What Turks eat to beat summer heat
- LEYLA YVONNE ERGIL, ISTANBUL
- Jul 10, 2018
Whether it be eating seasonal greens or other summer vegetables and fruits or trying some of the specialties of this season, Turkish cuisine offers a number of ways to beat the summer heat and replenish vital nutrients.
You may see signs in the summer months that read "Buz gibi Karadut Suyu," referring to a refreshing black mulberry drink made from a mix of juice and ice water. Bottles of black mulberry juice are also available for purchase; however, to acquire the right consistency due to its thick and syrupy nature, the proportions used are one part juice to five parts water. A sort of all-natural version of the British "Ribena" drink as it were, but much more delicious if you ask me.
During the summer season, undoubtedly one of the most popular drinks to enjoy in Turkey is lemonade. What is interesting is that despite its popularity in summer months, this beverage is pretty much nonexistent the rest of the year. So, enjoy because most of the time, the lemonades are painstakingly made from real lemons, and many establishments take pride in their particular blends. Often, it will also be served with a sprig of fresh mint, or with the newest trend, a leaf of basil.
Ayran aﬂ› is a soup that can be served warm or cold, with the latter being a popular variation in the summer months.
There is never a more obvious time that ayran, a drink made from watered-down and salted yogurt, is more enjoyed in Turkey. While ayran maintains its popularity throughout the year, this refreshing and savory drink becomes especially popular in summer. A great way to replenish minerals in the summer heat, ayran is available nearly everywhere and in summer, is also be seen served with basil.
Ayran aşı is a soup that can be served warm or cold, with the latter being a popular variation in the summer months. Rich in grains such as wheat and chickpeas, the base of this savory soup consists of yogurt and mint. Not to be confused with cacık, which also functions as a summer soup of sorts as it is regularly ordered as a side dish and is made of yogurt, cucumbers and mint.
It could easily be argued that karsambaç may have been an early ancestor of what we now know as ice slushies. With a history spanning three centuries, this beloved dessert consists of snow doused in a sweet, fruity syrup. This is a steadfast tradition by those residing in the Toros Mountains region where snow is easily collected and stored particularly for this purpose. This is a refreshing snack that can also be found in Cappadocia and can be made by shaving ice and dousing it in a grape or other fruit molasses.
Bıcı bıcı is a version native to Adana, incorporating cubes of starch as a base, which are then doused with sweetened snow or shaved ice and a fruit syrup. The tapioca-like cubes are reminiscent of the soft and squishy boba pearl balls that one finds at the bottom of Thailand's famous ice tea.Due to their seasonal nature, some of the most popular mezes, which are mainly shared vegetarian dishes, are only available in the summer months and thus in high demand. Similar to the luscious cherries and apricots that are in abundance in the heart of summer, if you blink, suddenly these beloved fruits just disappear as the country's supply is primarily reliant on domestic harvests. When it comes to dishes based on seasonal produce, stuffed squash blossoms, in Turkish kabak çiçeği dolması, certainly fall in this category. The delicate petals of this edible yellow flower, which can only be gathered in the early morning hours and are also referred to as zucchini flowers, are stuffed with a rice mixture flavored with a variety of herbs, such as mint and parsley and even currants.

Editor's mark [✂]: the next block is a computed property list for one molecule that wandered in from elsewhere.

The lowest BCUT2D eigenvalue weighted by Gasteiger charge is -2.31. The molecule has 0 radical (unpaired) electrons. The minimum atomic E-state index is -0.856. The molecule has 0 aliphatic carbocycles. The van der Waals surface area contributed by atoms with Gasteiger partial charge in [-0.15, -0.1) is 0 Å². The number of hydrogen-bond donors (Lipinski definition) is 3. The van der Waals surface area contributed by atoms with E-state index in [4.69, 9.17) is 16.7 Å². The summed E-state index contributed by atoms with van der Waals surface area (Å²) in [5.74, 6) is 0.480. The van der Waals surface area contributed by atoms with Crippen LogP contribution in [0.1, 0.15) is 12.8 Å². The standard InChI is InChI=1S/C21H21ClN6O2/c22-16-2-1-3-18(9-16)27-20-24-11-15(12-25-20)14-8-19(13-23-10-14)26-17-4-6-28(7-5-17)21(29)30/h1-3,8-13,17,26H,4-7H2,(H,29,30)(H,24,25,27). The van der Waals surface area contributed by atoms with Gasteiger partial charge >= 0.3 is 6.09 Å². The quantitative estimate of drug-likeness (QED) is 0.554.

'Tis the season of yaprak sarma, the tightly-rolled, cigar-shaped stuffed grape vine leaves that are iconic in Turkish cuisine. The filling for these tasty treats consists of a classic mix of rice, currants and spice and is almost always vegetarian; however, there are also lesser-prevalent versions that incorporate meat. The painstaking rolling process and its outcome is a sign of pride and a custom that is still regularly taught to younger generations. Vegetables, especially wild greens, play central roles in summer cuisine, particularly in southern coastal holiday destinations. Aegean cuisine is famous for its vast array of vegetarian mezes and greens.
Of these, deniz börülcesi, in English referred to as samphire, glasswort or sea grass, is a form of salt marsh weed that is painstakingly picked and prepared in the spring and summer months. The trying process of peeling the weed from its husk is another task passed down through generations; however, its outcome is well worth it both in taste as well as for its high nutritional properties. The classic way to serve this form of seaweed is to boil it and then douse it in olive oil with crushed garlic and to squeeze lemon over the top. Semizotu, purslane in English, is another green that is favored in the summer as it is most regularly prepared by simply mixing its raw form with yogurt.
Perhaps the most special treat of Turkish cuisine in summer is the vast array of wild herbs and greens that are available especially in the Aegean region. Arapsaçı, in English fennel; ebegümeci, which is mallow; hardal otu, which is wild mustard; kuzu kulağı, which is sorrel; su teresi, the Turkish word for watercress; and turp out, referring to wild radish, are just some of the wonderful greens that restaurants will be presenting in their glass display cases this summer. They can be ordered on their own or in many cases, restaurants will prepare a dish in which the greens are sauteed together and then doused in yogurt and a pepper-oil sauce.